Augustine writes about his meeting with Faustus, a bishop of the Manichees,and his disappointment with how uninformed Faustus was 'about the subjects in which I expected him to be an expert'.[4] However, Augustine respected him for his honesty in admitting that 'he did not know the answers to my questions and was not ashamed to admit it, for unlike many other talkative people whom I have had to endure, he would not try to teach me a lesson when he had nothing to say.'[5] This, however, I have begun to see as a problem within the Western evangelical tradition in that we have plenty to say even though the reality is that what we are saying may not have much to say into our communities that we are seeking to minister into.  This having plenty to say but actually having nothing to say, added to the lack of mystery, lack of theological questioning, lack of lament and a intellectual shallowness has led me to increasingly become concerned that much of what we are saying is 'tedious fictions'[6] that are less to do with the Gospel and Kingdom of God and more to do with sentimentality and self-help idolatry.[7] Too often the Church can fall into the trap of appealing to some universal or general notion of 'love' as a way of engaging more broadly and widely with the communities that we are a part of and ministering in.  So we use the language of 'cross', 'forgiveness' and 'God' but make an appeal out a sentimental abstraction and notion of 'love' rather than love so defined by the Trinitarian life. An example of this is the appeal to 'invite Jesus into your heart/life' as the most common way of understanding conversion.  A natural outworking of this is that, for many, the feelings and understanding of our hearts is how we define our relationship with God and our understanding of God.  Furthermore, discipleship then becomes a series of thoughts and habits that are designed to make me feel a little bit better about my life.  All of this stands in stark contrast to discipleship so defined by the Gospel whereby we are baptised into the death of Christ in order that we might be raised with him (Romans 6:3-4).  This baptism calls us to share in the sufferings of Christ, deny ourselves and be ready to die.[8]  Again and again in Confessions Augustine challenges the reader, through his own prayers to God, to surrender all to God and be faithful to the discipleship he demands.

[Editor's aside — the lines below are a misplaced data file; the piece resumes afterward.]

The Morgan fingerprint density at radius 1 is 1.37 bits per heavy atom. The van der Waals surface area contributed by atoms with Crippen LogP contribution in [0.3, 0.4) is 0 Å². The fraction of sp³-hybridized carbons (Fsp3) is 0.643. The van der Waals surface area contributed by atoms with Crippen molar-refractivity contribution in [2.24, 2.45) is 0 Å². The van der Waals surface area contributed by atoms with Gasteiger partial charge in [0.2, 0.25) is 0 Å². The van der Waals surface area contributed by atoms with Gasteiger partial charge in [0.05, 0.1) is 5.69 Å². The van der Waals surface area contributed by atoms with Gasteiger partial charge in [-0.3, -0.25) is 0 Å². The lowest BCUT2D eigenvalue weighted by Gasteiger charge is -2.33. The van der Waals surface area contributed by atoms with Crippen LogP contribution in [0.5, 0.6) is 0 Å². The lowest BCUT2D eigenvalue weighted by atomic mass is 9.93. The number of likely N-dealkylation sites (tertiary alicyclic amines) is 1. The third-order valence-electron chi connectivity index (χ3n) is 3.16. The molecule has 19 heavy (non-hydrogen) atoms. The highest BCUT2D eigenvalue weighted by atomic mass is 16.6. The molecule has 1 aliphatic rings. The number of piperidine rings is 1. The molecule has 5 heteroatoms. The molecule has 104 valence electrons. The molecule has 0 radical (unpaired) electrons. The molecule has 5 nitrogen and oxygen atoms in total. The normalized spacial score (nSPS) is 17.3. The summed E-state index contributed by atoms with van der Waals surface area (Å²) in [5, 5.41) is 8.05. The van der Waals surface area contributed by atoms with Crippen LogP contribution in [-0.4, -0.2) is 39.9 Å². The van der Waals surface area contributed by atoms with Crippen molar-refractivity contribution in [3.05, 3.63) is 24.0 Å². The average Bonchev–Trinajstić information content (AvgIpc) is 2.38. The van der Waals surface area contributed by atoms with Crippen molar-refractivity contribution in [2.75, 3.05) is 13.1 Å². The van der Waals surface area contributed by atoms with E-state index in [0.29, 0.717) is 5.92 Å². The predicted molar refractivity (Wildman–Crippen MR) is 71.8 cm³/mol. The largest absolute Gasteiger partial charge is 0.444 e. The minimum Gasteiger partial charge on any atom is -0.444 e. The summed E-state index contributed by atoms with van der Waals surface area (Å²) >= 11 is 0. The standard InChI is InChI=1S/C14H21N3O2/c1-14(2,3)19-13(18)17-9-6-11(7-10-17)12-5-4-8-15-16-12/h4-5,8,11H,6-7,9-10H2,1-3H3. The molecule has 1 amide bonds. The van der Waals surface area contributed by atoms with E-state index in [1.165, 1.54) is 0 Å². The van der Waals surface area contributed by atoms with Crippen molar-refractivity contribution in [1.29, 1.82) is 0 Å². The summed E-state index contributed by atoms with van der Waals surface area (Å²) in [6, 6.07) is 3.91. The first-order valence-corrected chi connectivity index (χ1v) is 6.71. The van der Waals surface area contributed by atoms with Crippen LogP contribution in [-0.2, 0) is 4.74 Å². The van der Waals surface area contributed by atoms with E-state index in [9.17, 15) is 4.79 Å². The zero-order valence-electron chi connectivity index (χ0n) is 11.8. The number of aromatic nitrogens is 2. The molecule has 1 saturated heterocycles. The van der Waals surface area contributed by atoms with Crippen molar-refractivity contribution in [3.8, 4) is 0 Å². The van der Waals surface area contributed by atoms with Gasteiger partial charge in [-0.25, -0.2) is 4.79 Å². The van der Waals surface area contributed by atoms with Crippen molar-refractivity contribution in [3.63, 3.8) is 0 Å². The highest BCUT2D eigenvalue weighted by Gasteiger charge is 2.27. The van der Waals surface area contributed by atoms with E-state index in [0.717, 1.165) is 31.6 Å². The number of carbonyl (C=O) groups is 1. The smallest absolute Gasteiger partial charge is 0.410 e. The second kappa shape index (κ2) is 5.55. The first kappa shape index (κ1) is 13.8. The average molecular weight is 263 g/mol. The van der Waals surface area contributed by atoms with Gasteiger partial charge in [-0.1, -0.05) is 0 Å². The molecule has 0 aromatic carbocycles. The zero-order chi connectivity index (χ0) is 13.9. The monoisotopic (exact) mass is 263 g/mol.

The defection in our theology and discipleship and the cause of it is, as Augustine says, 'like trying to see darkness or hear silence.  Yet we are familiar with darkness and silence, and we can only be aware of them by means of ears and eyes, but this is not by perception but by absence of perception.'[9] 

This absence of proper discipleship sharpens the focus as to a Gospel orientated life and the call of God upon the Church to such a life. Confessions serves as a reminder that the call of the minister is to see and understand the world according to the Light of Christ rather than through the self-deceptive lens of a culture of people who believe they are independent, self-made and self-confident.


[1] Augustine, Confessions, 55, 3.1
[2] See Deuteronomy 6:1-19, Matthew 22:34-40, John 17
[3] Augustine, Confessions, 98, 5.7
[4] Augustine, Confessions, 98, 5.7
[5] Augustine, Confessions, 98, 5.7
[6] Augustine, Confessions, 98, 5.7
[7] 'The principle crime of the human race, the highest guilt charged upon the world, the whole procuring cause of judgement, is idolatry.' Tertullian, On Idolatry, 2.1
[8] See Mark 10:35-40, Romans 6, 1 Peter 4:12-17
[9] Augustine, City of God, p 480